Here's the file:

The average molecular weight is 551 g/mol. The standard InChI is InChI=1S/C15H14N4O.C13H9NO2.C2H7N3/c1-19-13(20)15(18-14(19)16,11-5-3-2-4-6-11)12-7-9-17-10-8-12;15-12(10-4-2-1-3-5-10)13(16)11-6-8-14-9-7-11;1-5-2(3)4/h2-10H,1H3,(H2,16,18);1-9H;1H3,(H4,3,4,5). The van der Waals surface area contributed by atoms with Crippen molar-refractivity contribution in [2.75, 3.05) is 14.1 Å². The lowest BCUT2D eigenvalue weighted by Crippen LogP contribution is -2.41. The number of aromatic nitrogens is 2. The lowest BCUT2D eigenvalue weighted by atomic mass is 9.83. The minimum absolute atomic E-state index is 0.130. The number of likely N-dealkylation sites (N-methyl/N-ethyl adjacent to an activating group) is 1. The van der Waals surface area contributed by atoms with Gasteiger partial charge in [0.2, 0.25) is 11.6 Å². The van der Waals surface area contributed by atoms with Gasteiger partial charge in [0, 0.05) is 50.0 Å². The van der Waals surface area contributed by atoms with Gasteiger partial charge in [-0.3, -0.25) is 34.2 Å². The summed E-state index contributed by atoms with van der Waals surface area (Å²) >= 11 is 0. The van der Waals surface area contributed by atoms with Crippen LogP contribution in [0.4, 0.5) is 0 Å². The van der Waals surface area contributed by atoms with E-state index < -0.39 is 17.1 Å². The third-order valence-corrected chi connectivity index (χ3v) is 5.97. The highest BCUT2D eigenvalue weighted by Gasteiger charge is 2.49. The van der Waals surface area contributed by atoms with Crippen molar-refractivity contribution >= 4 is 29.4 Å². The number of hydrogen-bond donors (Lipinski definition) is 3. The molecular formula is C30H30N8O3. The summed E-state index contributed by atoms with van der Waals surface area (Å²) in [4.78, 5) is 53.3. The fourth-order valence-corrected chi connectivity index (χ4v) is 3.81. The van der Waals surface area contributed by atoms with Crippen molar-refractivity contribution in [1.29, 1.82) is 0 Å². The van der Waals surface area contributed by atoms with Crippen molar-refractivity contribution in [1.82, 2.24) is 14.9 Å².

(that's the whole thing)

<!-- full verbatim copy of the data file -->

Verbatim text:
The average molecular weight is 551 g/mol. The standard InChI is InChI=1S/C15H14N4O.C13H9NO2.C2H7N3/c1-19-13(20)15(18-14(19)16,11-5-3-2-4-6-11)12-7-9-17-10-8-12;15-12(10-4-2-1-3-5-10)13(16)11-6-8-14-9-7-11;1-5-2(3)4/h2-10H,1H3,(H2,16,18);1-9H;1H3,(H4,3,4,5). The van der Waals surface area contributed by atoms with Crippen molar-refractivity contribution in [2.75, 3.05) is 14.1 Å². The lowest BCUT2D eigenvalue weighted by Crippen LogP contribution is -2.41. The number of aromatic nitrogens is 2. The lowest BCUT2D eigenvalue weighted by atomic mass is 9.83. The minimum absolute atomic E-state index is 0.130. The number of likely N-dealkylation sites (N-methyl/N-ethyl adjacent to an activating group) is 1. The van der Waals surface area contributed by atoms with Gasteiger partial charge in [0.2, 0.25) is 11.6 Å². The van der Waals surface area contributed by atoms with Gasteiger partial charge in [0, 0.05) is 50.0 Å². The van der Waals surface area contributed by atoms with Gasteiger partial charge in [-0.3, -0.25) is 34.2 Å². The summed E-state index contributed by atoms with van der Waals surface area (Å²) >= 11 is 0. The van der Waals surface area contributed by atoms with Crippen LogP contribution in [0.4, 0.5) is 0 Å². The van der Waals surface area contributed by atoms with E-state index < -0.39 is 17.1 Å². The third-order valence-corrected chi connectivity index (χ3v) is 5.97. The highest BCUT2D eigenvalue weighted by Gasteiger charge is 2.49. The van der Waals surface area contributed by atoms with Crippen molar-refractivity contribution >= 4 is 29.4 Å². The number of hydrogen-bond donors (Lipinski definition) is 3. The molecular formula is C30H30N8O3. The summed E-state index contributed by atoms with van der Waals surface area (Å²) in [4.78, 5) is 53.3. The fourth-order valence-corrected chi connectivity index (χ4v) is 3.81. The van der Waals surface area contributed by atoms with Crippen molar-refractivity contribution in [1.29, 1.82) is 0 Å². The van der Waals surface area contributed by atoms with Crippen molar-refractivity contribution in [1.82, 2.24) is 14.9 Å².